Since early in his career, Byron has expressed a belief in the importance of art as part of everyday life, and in the integration of art as part of man's environment. When in the presence of one of his large format canvases (which often are bigger than seven feet by seven feet) one is transported to Byron's world, it was a logical consequence that as Byron has improved and grown, so have his sights of introducing his viewer INTO the art.
Some of Byron's early works as as student were murals and large scale metal sculptures. Though he focused on two-dimensional media in the seventies and eighties, he never totally left sculpture. In recent years he has worked on various larrge format sculptures which grace entrances and atria of public and private buildings.
As Byron has done with Acrilography, in urban sculpture he has also experimented with mixed media, as an example, stands the majestic twelve meter high (9 meter bronze on top of 3 meter mosaic base) sculpture/fountain which greets visitors on the road as they enter the state capital of Hidalgo. This sculpture, was produced to celebrate the millenium in December of 1999.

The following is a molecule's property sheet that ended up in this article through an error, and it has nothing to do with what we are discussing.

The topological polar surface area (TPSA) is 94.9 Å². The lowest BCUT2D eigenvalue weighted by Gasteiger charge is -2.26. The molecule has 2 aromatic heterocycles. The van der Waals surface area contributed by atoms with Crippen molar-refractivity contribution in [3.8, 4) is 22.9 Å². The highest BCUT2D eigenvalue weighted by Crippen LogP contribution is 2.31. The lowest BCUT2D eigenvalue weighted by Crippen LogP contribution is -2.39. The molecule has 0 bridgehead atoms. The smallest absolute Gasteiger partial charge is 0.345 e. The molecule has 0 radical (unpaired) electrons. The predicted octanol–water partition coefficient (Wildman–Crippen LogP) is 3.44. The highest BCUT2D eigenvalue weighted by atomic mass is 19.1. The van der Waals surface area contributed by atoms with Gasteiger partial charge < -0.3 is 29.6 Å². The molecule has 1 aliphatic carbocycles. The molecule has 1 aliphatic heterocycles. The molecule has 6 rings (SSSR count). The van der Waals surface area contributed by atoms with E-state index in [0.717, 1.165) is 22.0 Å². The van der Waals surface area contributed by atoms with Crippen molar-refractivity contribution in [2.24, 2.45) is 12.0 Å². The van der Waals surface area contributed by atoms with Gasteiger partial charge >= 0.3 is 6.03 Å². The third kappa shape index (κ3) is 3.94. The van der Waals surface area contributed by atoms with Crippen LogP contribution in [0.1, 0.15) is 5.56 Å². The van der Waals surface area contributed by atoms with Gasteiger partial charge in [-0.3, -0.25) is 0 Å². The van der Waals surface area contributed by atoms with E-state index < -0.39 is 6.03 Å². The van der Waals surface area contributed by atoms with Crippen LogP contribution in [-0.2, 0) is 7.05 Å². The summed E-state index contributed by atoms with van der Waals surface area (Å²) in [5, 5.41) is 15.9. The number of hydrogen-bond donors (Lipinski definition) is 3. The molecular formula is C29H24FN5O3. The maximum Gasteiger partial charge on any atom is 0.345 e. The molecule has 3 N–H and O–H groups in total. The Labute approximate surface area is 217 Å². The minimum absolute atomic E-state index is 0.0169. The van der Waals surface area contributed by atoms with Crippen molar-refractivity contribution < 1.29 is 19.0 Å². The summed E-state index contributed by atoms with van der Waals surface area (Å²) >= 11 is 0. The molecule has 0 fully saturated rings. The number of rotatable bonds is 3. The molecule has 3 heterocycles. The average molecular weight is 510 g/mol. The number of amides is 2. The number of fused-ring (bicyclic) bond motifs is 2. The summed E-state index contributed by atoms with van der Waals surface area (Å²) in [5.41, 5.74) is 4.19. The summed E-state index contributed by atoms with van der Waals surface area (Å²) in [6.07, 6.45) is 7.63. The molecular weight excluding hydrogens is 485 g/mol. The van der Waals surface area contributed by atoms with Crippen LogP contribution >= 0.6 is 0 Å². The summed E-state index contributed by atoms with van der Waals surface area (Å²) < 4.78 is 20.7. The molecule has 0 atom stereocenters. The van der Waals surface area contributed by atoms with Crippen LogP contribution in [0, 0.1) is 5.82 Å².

Ben Gurion Cultural Park in Pachuca Hidalgo
Since 2001, Byron has been working on a much larger canvas:
Located in the metropolitan zone of Pachuca, the Ben Gurion Cultural Park consists of 65 acres where we can see works such as the Museum of Contemporary Art, the Music Conservatory for All Times, a Convention Center, a Concert Hall, The Museum of Science and Technology, a high quality hotel and a shopping center. We can also find a Sculpture Garden: a space dedicated to public art where the community can get exposure in a direct form to internationally respected manifestations of monumental sculpture. There will be sufficient green areas to practice diverse spiritual disciplines such as Meditation, Yoga, Tai-Chi, etc; as well as different modules and children games (swings, climbing games) located through the leisure zones. Surrounding all of this will be a circuit that can be used for skating, cycling or jogging and walking, an Audiorama inspired on the fundaments of Pre-Hispanic architecture and an open-air auditorium in which will be presented concert seasons, dance, theater and other performances. The landscape will be complemented by a lake, on the shores of which cafés and restaurant will take park in the self-financing aspect of the project, together with a shopping area and the renting of spaces for special events. The trees in the Park are a donation of the Keren Kayemet L’Israel foundation, representing the Mexican Jewish community.
The visual backbone of the Park is a Central Plaza. Measuring 1312 feet by 262 feet, the Plaza is the largest pedestrian mural in the world; its 345,000 square feet surface can easily be seen from high (in the full image of the mosaic shown above, each pixel is roughly equal to one foot!). The Park, as well as all of the buildings that surround it, is administered by a civil Foundation governed by a board that will oversee of its day-to-day functioning and maintenance.
The mural, as well as the master plan of the park, is the work of Byron Gálvez.